Wednesday, December 26, 2007

80% of the solution in a fraction of the time

As can happen, I set out to write this piece once already, only to end up with a slightly different one. Here's another take, bringing Wikipedia into the picture.

First, let me say I like Wikipedia. A quick scan will show I refer to it all the time. I see it as a default starting point for information on a particular topic (as opposed to a narrowly-focused search for a given document or type of document). I don't see it as definitive, but I don't think that's really its job.

Wikipedia would seem a perfect test case for Eric S. Raymond's formulation of Linus's Law ("Given enough eyeballs, all bugs are shallow). But -- as Wikipedia's page on Raymond dutifully reports -- Raymond himself has said, well, here's how it came out in a New Yorker article:
Even Eric Raymond, the open-source pioneer whose work inspired Wales, argues that “ ‘disaster’ is not too strong a word” for Wikipedia. In his view, the site is “infested with moonbats.” (Think hobgoblins of little minds, varsity division.) He has found his corrections to entries on science fiction dismantled by users who evidently felt that he was trespassing on their terrain. “The more you look at what some of the Wikipedia contributors have done, the better Britannica looks,” Raymond said. He believes that the open-source model is simply inapplicable to an encyclopedia. For software, there is an objective standard: either it works or it doesn’t. There is no such test for truth.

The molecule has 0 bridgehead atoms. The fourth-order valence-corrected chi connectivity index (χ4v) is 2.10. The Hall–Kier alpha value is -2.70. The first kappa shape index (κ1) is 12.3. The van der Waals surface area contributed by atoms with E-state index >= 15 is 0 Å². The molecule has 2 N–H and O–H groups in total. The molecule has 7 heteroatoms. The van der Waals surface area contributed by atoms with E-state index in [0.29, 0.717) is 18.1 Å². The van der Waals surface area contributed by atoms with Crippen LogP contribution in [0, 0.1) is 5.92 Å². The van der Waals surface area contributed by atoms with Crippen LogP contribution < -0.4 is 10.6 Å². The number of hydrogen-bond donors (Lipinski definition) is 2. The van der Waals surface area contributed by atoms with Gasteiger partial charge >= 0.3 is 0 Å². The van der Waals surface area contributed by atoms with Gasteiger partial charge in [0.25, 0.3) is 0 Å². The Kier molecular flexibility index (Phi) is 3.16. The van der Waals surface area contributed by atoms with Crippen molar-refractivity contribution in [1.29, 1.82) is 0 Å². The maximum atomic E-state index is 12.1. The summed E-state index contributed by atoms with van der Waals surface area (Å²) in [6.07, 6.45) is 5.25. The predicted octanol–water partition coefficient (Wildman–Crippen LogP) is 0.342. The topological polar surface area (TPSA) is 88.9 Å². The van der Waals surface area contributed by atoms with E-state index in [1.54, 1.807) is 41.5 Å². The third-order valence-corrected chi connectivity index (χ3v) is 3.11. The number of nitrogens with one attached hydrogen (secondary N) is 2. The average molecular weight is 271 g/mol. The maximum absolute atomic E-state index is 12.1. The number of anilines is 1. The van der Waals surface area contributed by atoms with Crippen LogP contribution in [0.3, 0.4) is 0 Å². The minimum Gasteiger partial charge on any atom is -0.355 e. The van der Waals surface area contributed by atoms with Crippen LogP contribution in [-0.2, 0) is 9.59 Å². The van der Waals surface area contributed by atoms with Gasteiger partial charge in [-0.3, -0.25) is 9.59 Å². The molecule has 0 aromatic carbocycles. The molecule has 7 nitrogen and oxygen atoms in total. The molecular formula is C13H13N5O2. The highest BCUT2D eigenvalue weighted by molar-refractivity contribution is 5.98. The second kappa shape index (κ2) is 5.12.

Let's start right there. Software doesn't simply either work or not. You can't even put it on some sort of linear, objective "goodness" scale. Even in cases where you'd think software is cut and dried, it isn't. Did you test that sort routine with all N! combinations of N elements? Of course you didn't. Did you rigorously prove its correctness? How do you know your correctness proof is correct? Don't laugh: Mathematicians routinely find holes in each other's proofs, in some cases even after publication.

But most software is nowhere near this regime. Often we don't even know exactly what we're trying to write when we set out to write it (thus much of the emphasis on "agile" development techniques). In the case of something like a game, or even a website design, most of what we're after is a subjectively good experience, not something objectively testable (though ironically games seem to put a bigger premium on basic correctness, since bugs spoil the illusion).

It's not even completely clear when software doesn't work. If a piece of code is supposed to do X and Y, but in fact does Y and Z, does it work? It does if I need it to do Y or Z. What if it hangs when you try to do X, but there's an easy work-around? What if it hangs at random 10% of the time when you try to do X, but that's tolerable and nothing else does X at all? What if it does X if a coin flip comes up heads, but might not if it doesn't? I'm not making that one up. See this Wikipedia article (of course) for more info. What if it's an operating system and it just plain hangs some of the time? Not that that would ever happen.